At the last Esri International User Conference, my Esri education colleague Laura Bowden and I conducted a spatial thinking workshop.  Laura said something in the workshop that I have been musing about ever since: “Be spatially critical.” This phrase is laden with meaning and examining it in this blog may shed light on why this community believes so firmly in the value of research and practice in GIS in education.
Be Spatially Critical

Be Spatially Critical !
Effectively using GIS in teaching and learning hinges upon critical thinking and spatial thinking.  For example, some critical thinking questions relate to the context of a problem:  What background research do I need to examine and what content do I need to immerse myself in to be knowledgeable about the issue?  What are the costs and benefits of the issue I am analyzing?  Who are the stakeholders affected by the issue?  What are the historical, current, and future implications surrounding the issue?
At the 1987 conference on Critical Thinking and Education Reform, Scriven and Paul stated that critical thinking means to “conceptualize, apply, analyze, synthesize and/or evaluate information gathered from, or generalized by, observation, experience, reflection, reasoning or communication, as a guide to belief or action [or argument].”  GIS can be used to foster such actions, and in practice, this is where critical and spatial thinking meet: What data do I need to gather and analyze to assess the issue completely and accurately?  How can I represent that issue within a GIS environment using raster and vector data sets, multimedia, graphs and charts, and by other means and tools?  Can I trust my data sources?  At what scale do I need to examine my chosen issue?  What data will support that scale of analysis?  What symbology, classification, and presentation techniques should I choose to effectively communicate my results?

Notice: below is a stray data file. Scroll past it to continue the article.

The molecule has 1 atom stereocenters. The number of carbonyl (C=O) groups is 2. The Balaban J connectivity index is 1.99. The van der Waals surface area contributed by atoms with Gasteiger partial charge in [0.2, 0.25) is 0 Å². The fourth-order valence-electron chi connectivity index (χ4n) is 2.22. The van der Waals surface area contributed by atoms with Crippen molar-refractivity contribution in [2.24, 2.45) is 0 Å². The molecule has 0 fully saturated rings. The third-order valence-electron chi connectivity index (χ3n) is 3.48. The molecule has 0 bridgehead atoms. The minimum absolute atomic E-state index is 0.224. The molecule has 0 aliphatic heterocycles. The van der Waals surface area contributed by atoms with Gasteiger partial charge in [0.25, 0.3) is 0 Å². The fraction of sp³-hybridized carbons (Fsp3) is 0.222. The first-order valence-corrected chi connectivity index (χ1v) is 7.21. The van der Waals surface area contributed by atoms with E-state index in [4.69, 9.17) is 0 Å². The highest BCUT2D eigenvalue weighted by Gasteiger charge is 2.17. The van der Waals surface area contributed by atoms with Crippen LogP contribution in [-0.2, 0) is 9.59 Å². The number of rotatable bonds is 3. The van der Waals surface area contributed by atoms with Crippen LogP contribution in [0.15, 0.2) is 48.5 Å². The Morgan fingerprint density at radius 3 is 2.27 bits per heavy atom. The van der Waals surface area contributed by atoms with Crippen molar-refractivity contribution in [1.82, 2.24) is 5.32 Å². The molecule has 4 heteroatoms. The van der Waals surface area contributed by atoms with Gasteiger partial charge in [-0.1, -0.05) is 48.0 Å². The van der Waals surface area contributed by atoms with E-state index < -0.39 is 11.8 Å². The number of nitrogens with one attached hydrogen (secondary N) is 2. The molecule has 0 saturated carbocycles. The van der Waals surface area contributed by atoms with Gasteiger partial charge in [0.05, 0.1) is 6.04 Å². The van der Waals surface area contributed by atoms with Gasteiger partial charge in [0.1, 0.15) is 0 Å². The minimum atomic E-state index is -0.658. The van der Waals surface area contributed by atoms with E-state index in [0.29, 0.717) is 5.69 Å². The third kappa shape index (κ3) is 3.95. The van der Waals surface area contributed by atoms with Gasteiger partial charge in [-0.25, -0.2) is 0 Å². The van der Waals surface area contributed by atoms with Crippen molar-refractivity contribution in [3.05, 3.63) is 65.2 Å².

Other questions are specific to an instructional environment:  As an instructor, how can I best teach to encourage students to be spatially critical?  As a student, what content knowledge, skills, and geographic perspectives do I need to cultivate in order to develop my ability to become spatially critical?
In sum, the phrase “Be Spatially Critical” includes elements of critical thinking and spatial thinking, both of which my colleagues and I frequently write about in this blog.  Laura Bowden and I plan to conduct a spatial thinking workshop at the 2013 Esri User Conference as well, and we look forward to reading your comments here and interacting with you during the workshop!
- See more at:

Friday, May 3, 2013